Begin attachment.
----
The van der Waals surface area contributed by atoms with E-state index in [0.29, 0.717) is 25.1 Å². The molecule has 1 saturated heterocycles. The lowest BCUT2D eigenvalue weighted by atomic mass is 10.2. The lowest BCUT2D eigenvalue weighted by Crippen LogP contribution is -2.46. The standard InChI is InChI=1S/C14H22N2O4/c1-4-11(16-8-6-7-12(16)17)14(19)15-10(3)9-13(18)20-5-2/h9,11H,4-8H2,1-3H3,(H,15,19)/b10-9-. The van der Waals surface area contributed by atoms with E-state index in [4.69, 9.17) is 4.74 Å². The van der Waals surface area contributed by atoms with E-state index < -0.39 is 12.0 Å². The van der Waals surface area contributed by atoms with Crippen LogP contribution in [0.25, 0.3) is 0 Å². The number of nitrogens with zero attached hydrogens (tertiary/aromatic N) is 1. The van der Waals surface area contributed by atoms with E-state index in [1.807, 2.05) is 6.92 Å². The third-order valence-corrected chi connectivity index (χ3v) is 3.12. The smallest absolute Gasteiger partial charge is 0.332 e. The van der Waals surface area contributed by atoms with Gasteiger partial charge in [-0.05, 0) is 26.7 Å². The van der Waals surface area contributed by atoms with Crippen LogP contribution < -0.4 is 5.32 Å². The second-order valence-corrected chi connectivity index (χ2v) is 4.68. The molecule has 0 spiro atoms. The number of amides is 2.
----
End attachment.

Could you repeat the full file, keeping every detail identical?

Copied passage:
The van der Waals surface area contributed by atoms with E-state index in [0.29, 0.717) is 25.1 Å². The molecule has 1 saturated heterocycles. The lowest BCUT2D eigenvalue weighted by atomic mass is 10.2. The lowest BCUT2D eigenvalue weighted by Crippen LogP contribution is -2.46. The standard InChI is InChI=1S/C14H22N2O4/c1-4-11(16-8-6-7-12(16)17)14(19)15-10(3)9-13(18)20-5-2/h9,11H,4-8H2,1-3H3,(H,15,19)/b10-9-. The van der Waals surface area contributed by atoms with E-state index in [4.69, 9.17) is 4.74 Å². The van der Waals surface area contributed by atoms with E-state index < -0.39 is 12.0 Å². The van der Waals surface area contributed by atoms with Crippen LogP contribution in [0.25, 0.3) is 0 Å². The number of nitrogens with zero attached hydrogens (tertiary/aromatic N) is 1. The van der Waals surface area contributed by atoms with E-state index in [1.807, 2.05) is 6.92 Å². The third-order valence-corrected chi connectivity index (χ3v) is 3.12. The smallest absolute Gasteiger partial charge is 0.332 e. The van der Waals surface area contributed by atoms with Gasteiger partial charge in [-0.05, 0) is 26.7 Å². The van der Waals surface area contributed by atoms with Crippen LogP contribution < -0.4 is 5.32 Å². The second-order valence-corrected chi connectivity index (χ2v) is 4.68. The molecule has 0 spiro atoms. The number of amides is 2.